Image: Poster of Nasrallah
Jamal Saidi  /  Reuters file
A poster of Hezbollah leader Sheik Hassan Nasrallah hangs Aug. 22 near the rubble of a damaged building in Beirut's southern suburbs.
updated 8/27/2006 7:22:50 PM ET 2006-08-27T23:22:50

Hezbollah leader Sheik Hassan Nasrallah said in a TV interview aired Sunday that he would not have ordered the capture of two Israeli soldiers if he had known it would lead to such a war.

Hezbollah guerrillas killed three Israeli soldiers and seized two more in a cross-border raid July 12, which sparked 34 days of fighting that ended Aug. 14. Five other Israeli soldiers were killed as they pursued the militants back into Lebanon.

“We did not think, even 1 percent, that the capture would lead to a war at this time and of this magnitude. You ask me, if I had known on July 11 ... that the operation would lead to such a war, would I do it? I say no, absolutely not,” he said in an interview with Lebanon’s New TV station.

Nasrallah also said the United Nations and Italy already had initiated “contacts” about beginning negotiations on a prisoner swap.

Israeli officials have been refusing to comment on the record about the prospects of a prisoner exchange, citing the extreme sensitivity of the issue.

But military officials said earlier this month that Israel is holding 13 Hezbollah prisoners and the bodies of dozens of guerrillas that it could swap for the two captive soldiers, but would not include any Palestinian prisoners in such a deal.

“The Israelis have acknowledged that this (issue) is headed for negotiations and a (prisoners) exchange,” he said. “Contacts recently began for negotiations.”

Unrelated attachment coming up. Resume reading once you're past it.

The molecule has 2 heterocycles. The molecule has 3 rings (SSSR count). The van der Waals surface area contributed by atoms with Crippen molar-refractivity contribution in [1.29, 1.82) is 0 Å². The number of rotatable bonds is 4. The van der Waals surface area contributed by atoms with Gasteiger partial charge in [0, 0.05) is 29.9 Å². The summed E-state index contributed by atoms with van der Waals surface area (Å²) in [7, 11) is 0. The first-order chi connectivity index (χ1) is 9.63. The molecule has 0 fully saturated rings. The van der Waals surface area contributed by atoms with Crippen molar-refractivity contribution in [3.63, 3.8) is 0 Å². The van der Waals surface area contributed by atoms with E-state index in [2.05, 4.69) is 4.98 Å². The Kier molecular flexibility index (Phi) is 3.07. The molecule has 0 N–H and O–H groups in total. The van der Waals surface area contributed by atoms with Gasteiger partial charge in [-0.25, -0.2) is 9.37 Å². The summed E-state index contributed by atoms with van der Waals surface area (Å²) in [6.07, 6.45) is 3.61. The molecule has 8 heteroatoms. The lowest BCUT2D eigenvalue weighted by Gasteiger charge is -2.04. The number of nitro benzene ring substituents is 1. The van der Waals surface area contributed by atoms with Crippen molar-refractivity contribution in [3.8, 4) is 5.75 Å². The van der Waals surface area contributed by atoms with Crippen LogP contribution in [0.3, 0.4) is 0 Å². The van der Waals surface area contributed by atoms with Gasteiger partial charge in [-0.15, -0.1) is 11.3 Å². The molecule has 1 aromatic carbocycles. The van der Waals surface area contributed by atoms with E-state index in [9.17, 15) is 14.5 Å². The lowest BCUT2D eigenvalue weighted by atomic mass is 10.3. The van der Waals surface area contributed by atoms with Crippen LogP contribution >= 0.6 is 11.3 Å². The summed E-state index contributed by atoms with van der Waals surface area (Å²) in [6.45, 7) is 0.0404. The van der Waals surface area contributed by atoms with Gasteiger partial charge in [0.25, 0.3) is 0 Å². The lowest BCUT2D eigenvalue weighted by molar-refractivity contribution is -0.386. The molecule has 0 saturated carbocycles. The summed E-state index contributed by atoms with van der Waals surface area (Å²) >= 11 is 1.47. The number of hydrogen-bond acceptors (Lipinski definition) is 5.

Prisoner exchange in the works?
He said Italy and the United Nations had made contacts to help mediate a prisoner swap with Israel, but did not specify whether they had contacted Hezbollah directly.

“The Italians seem to be getting close and are trying to get into the subject. The United Nations is interested,” Nasrallah said.

The guerrilla leader did not specify in which capacity Italy had expressed interest — on its own or on Israel’s behalf.

Nasrallah said Lebanese Parliament Speaker Nabih Berri was in charge of the negotiations.

He added that the subject would be discussed during U.N. Secretary-General Kofi Annan’s visit to Beirut on Monday. He said “some contacts” had been made to arrange a meeting between him and Annan, but that it was unlikely for security reasons. Nasrallah went into hiding on the first day of the war and his whereabouts are unknown.

He said in the interview Sunday that he had no doubt that the Israelis “would not hesitate” to kill him if they knew where he was hiding.

Nasrallah also said he did not believe a second bout of fighting would break out with Israel. “The current Israeli situation, and the available givens tell us that we are not heading to another round,” he said.

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